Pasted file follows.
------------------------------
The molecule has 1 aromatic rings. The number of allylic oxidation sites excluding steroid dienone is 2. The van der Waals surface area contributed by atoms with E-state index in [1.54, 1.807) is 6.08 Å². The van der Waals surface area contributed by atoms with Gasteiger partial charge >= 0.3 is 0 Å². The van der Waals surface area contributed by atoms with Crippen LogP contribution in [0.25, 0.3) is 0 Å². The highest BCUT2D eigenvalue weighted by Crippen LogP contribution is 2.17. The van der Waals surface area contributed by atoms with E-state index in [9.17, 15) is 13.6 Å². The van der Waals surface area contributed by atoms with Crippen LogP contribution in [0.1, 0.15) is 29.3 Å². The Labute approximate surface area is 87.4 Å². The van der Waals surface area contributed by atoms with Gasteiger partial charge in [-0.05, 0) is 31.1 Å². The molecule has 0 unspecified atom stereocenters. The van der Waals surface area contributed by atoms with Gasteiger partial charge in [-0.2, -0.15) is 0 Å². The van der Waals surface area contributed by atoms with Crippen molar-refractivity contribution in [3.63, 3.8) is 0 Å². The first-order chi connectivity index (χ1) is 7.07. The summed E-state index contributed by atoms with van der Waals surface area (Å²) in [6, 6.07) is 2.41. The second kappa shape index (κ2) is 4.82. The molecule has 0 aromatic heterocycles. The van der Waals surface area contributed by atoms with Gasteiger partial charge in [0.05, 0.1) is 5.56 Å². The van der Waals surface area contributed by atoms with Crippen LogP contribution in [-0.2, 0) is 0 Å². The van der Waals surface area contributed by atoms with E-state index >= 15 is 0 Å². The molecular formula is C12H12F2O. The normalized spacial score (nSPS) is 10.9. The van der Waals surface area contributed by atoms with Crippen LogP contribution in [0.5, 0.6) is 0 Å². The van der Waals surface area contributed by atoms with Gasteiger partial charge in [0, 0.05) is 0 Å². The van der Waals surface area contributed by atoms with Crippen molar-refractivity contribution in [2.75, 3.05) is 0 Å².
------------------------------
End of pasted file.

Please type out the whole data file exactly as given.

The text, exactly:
The molecule has 1 aromatic rings. The number of allylic oxidation sites excluding steroid dienone is 2. The van der Waals surface area contributed by atoms with E-state index in [1.54, 1.807) is 6.08 Å². The van der Waals surface area contributed by atoms with Gasteiger partial charge >= 0.3 is 0 Å². The van der Waals surface area contributed by atoms with Crippen LogP contribution in [0.25, 0.3) is 0 Å². The highest BCUT2D eigenvalue weighted by Crippen LogP contribution is 2.17. The van der Waals surface area contributed by atoms with E-state index in [9.17, 15) is 13.6 Å². The van der Waals surface area contributed by atoms with Crippen LogP contribution in [0.1, 0.15) is 29.3 Å². The Labute approximate surface area is 87.4 Å². The van der Waals surface area contributed by atoms with Gasteiger partial charge in [-0.05, 0) is 31.1 Å². The molecule has 0 unspecified atom stereocenters. The van der Waals surface area contributed by atoms with Gasteiger partial charge in [-0.2, -0.15) is 0 Å². The van der Waals surface area contributed by atoms with Crippen molar-refractivity contribution in [3.63, 3.8) is 0 Å². The first-order chi connectivity index (χ1) is 7.07. The summed E-state index contributed by atoms with van der Waals surface area (Å²) in [6, 6.07) is 2.41. The second kappa shape index (κ2) is 4.82. The molecule has 0 aromatic heterocycles. The van der Waals surface area contributed by atoms with Gasteiger partial charge in [0.05, 0.1) is 5.56 Å². The van der Waals surface area contributed by atoms with Crippen LogP contribution in [-0.2, 0) is 0 Å². The van der Waals surface area contributed by atoms with E-state index >= 15 is 0 Å². The molecular formula is C12H12F2O. The normalized spacial score (nSPS) is 10.9. The van der Waals surface area contributed by atoms with Crippen LogP contribution in [0.5, 0.6) is 0 Å². The van der Waals surface area contributed by atoms with Gasteiger partial charge in [0, 0.05) is 0 Å². The van der Waals surface area contributed by atoms with Crippen molar-refractivity contribution in [2.75, 3.05) is 0 Å².